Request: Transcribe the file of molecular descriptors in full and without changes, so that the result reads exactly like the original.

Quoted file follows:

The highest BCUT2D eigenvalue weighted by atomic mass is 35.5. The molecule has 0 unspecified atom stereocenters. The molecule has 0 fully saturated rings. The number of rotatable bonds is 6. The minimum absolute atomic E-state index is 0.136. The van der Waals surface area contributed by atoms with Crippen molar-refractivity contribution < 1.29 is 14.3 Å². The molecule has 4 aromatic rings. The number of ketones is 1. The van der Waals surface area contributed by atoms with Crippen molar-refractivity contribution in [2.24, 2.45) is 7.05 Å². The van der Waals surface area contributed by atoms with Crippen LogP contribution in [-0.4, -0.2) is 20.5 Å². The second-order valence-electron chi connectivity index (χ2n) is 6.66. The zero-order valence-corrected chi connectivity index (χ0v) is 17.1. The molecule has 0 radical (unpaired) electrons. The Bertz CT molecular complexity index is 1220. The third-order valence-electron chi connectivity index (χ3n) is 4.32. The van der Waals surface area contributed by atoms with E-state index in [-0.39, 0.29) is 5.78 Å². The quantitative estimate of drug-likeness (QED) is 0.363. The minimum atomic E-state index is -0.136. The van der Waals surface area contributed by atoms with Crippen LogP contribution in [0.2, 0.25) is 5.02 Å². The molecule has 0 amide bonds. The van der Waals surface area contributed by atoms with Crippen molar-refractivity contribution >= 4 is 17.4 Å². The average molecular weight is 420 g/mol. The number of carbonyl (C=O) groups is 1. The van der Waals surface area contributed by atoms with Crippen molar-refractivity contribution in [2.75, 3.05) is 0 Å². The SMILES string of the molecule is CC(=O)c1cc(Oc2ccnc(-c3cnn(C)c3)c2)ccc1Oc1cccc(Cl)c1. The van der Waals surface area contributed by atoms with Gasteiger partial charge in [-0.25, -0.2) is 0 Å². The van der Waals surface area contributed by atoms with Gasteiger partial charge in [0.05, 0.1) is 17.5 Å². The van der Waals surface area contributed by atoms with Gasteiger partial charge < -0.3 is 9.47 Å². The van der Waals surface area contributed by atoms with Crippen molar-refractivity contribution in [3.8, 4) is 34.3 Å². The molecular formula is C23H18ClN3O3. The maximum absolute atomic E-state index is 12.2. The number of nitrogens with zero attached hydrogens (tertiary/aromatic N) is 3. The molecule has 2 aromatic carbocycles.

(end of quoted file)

The highest BCUT2D eigenvalue weighted by atomic mass is 35.5. The molecule has 0 unspecified atom stereocenters. The molecule has 0 fully saturated rings. The number of rotatable bonds is 6. The minimum absolute atomic E-state index is 0.136. The van der Waals surface area contributed by atoms with Crippen molar-refractivity contribution < 1.29 is 14.3 Å². The molecule has 4 aromatic rings. The number of ketones is 1. The van der Waals surface area contributed by atoms with Crippen molar-refractivity contribution in [2.24, 2.45) is 7.05 Å². The van der Waals surface area contributed by atoms with Crippen LogP contribution in [-0.4, -0.2) is 20.5 Å². The second-order valence-electron chi connectivity index (χ2n) is 6.66. The zero-order valence-corrected chi connectivity index (χ0v) is 17.1. The molecule has 0 radical (unpaired) electrons. The Bertz CT molecular complexity index is 1220. The third-order valence-electron chi connectivity index (χ3n) is 4.32. The van der Waals surface area contributed by atoms with E-state index in [-0.39, 0.29) is 5.78 Å². The quantitative estimate of drug-likeness (QED) is 0.363. The minimum atomic E-state index is -0.136. The van der Waals surface area contributed by atoms with Crippen LogP contribution in [0.2, 0.25) is 5.02 Å². The molecule has 0 amide bonds. The van der Waals surface area contributed by atoms with Crippen molar-refractivity contribution >= 4 is 17.4 Å². The average molecular weight is 420 g/mol. The number of carbonyl (C=O) groups is 1. The van der Waals surface area contributed by atoms with Crippen molar-refractivity contribution in [2.75, 3.05) is 0 Å². The SMILES string of the molecule is CC(=O)c1cc(Oc2ccnc(-c3cnn(C)c3)c2)ccc1Oc1cccc(Cl)c1. The van der Waals surface area contributed by atoms with Gasteiger partial charge in [-0.25, -0.2) is 0 Å². The van der Waals surface area contributed by atoms with Gasteiger partial charge in [0.05, 0.1) is 17.5 Å². The van der Waals surface area contributed by atoms with Gasteiger partial charge < -0.3 is 9.47 Å². The van der Waals surface area contributed by atoms with Crippen molar-refractivity contribution in [3.8, 4) is 34.3 Å². The molecular formula is C23H18ClN3O3. The maximum absolute atomic E-state index is 12.2. The number of nitrogens with zero attached hydrogens (tertiary/aromatic N) is 3. The molecule has 2 aromatic carbocycles.